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Turning tax upside down?

business Updated: Jan 13, 2014 01:18 IST
Dhirendra Kumar
Dhirendra Kumar
Hindustan Times
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Do we need radical tax reform? Is our polity capable of implementing such reforms?

For a couple of weeks now, there has been some noise about a radical plan to change India’s taxation system by abolishing all existing taxes and substituting them with a banking transaction tax. This idea, which has been on the fringes for almost a decade, has suddenly got some traction from the BJP. Reactions to this concept have been crowded at two extremes. While some people claim that it would the greatest thing that could ever happen, others dismiss it out of hand as a crackpot idea.

It could be either, it doesn’t matter. What matters is what drives the widespread urge that the tax system is so broken that some very fundamental change is required. The feature of this bank tax system that appeals to most people is not that taxes would be abolished — I think everyone realises that it would be a fairly high-tax system, but it’s ‘automatic’, paper-work free nature. That’s the real selling point — no tax returns, ever. Honest taxpayers — especially those who run small businesses — are effectively saying that they would be actually willing to pay more tax, provided they don’t have to deal with the tax system!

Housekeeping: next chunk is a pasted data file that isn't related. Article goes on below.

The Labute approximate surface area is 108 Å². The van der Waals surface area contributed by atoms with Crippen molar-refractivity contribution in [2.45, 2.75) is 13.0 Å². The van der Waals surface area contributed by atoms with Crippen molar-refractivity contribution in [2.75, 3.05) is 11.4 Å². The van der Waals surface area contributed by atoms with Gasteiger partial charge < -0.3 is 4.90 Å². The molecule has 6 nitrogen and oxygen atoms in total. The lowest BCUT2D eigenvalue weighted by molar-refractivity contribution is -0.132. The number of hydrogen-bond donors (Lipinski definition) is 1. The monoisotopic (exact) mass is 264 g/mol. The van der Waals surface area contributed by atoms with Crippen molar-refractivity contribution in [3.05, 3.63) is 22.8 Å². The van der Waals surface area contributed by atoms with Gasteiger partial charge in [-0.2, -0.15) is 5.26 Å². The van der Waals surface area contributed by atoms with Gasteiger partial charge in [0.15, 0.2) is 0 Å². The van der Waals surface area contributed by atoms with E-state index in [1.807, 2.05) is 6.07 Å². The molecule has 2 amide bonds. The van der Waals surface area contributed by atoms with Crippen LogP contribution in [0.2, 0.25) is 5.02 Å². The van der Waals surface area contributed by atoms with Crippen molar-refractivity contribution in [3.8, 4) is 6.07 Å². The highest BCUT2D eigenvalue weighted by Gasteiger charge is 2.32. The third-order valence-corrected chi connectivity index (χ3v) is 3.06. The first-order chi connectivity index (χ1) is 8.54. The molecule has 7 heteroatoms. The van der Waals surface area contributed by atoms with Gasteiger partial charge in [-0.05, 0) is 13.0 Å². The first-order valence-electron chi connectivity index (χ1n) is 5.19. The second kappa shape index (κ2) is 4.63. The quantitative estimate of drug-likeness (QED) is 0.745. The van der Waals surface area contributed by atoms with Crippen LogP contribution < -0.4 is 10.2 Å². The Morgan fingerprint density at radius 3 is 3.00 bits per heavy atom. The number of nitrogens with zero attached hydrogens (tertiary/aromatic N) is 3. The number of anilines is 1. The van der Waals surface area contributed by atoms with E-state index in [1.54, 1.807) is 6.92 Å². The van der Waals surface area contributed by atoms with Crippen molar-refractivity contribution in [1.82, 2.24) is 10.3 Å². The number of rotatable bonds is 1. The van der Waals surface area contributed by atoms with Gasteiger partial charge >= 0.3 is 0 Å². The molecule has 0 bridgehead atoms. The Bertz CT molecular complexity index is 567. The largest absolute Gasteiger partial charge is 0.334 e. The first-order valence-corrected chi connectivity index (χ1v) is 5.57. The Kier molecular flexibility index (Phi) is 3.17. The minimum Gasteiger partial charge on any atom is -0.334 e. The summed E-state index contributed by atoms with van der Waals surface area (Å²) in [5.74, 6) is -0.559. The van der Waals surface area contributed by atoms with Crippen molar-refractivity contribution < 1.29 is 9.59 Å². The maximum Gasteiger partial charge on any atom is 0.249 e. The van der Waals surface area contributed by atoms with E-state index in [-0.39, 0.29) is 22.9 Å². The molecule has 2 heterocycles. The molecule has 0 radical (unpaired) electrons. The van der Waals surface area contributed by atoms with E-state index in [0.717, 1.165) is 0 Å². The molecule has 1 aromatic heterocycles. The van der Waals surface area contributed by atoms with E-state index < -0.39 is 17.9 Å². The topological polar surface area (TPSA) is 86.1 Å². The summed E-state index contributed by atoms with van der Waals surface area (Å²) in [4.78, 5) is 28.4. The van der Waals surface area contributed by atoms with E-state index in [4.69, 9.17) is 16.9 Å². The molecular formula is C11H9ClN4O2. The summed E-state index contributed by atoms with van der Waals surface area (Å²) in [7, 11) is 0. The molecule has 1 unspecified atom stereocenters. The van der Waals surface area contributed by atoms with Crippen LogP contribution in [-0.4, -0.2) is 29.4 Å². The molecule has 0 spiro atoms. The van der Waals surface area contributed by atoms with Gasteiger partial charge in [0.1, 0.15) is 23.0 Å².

Even though there’s little practical chance that this kind of radical change would ever be brought about, there’s room for realistic yet revolutionary changes that could be brought about. In a well-argued blog post economist Ajay Shah puts forward the case of a radical tax reform of a different kind. He argues that all taxes except personal income tax and the new Goods and Services Tax (GST) should be abolished, at the same time, income tax should be spread across at lower rates across a larger section of the populace.

While Shah’s logic is certainly persuasive, it’s not easy to visualise a political dispensation which could abolish corporation tax while expanding personal income tax. Recent events show that sections of the Indian electorate are readily capable of leftward lurches and sensible tax reforms will be hard to achieve.